Blog 107: 3.4.16 - 3.4.20

Stephen Nichols

June 2 3.4.16-20 (1.641-647)

Throughout this chapter, Calvin keeps bumping into the "power of the keys" in the medieval practice of forgiveness and, as we're moving into in these chapters, satisfaction for sin.Hios fundamental point is that the keys are connected to the Holy Spirit (3.4.20).  Without the Spirit, those "priestlings," who profess to have the keys, merely "babble."  But that's not the worst of it. 

Calvin's pastoral concerns here cannot be missed.  Those who confess to the priest, Calvin argues, are then "emboldened throughout the year to sin . . . they never sigh unto God, they never return to their senses, but heap up sins upon sins until they vomit all of them up at once" (3.4.19).  Then the cycle starts all over again at the next confession.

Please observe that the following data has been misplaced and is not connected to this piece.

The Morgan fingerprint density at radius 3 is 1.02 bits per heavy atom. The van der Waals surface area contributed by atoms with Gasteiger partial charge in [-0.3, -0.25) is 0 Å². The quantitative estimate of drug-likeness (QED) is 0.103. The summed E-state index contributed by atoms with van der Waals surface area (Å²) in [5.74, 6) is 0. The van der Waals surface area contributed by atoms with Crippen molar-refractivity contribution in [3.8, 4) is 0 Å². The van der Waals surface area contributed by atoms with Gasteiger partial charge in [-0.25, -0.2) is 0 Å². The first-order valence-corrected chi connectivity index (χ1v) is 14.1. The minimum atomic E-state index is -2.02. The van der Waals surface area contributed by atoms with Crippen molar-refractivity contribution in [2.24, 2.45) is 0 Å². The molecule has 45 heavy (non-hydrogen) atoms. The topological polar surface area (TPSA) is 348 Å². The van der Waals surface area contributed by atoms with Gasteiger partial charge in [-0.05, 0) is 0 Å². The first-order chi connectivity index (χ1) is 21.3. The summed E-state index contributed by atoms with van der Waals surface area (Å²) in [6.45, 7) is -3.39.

This malpractice creates a license that results in self-destruction.  At the end of the 95 Theses, Luther says away with the false prophets who say "Peace, peace," when there is no peace. 

I think what Calvin is dealing with here is not restricted to the medieval abuses of the confessional.  Sadly, these false prophets are still out there.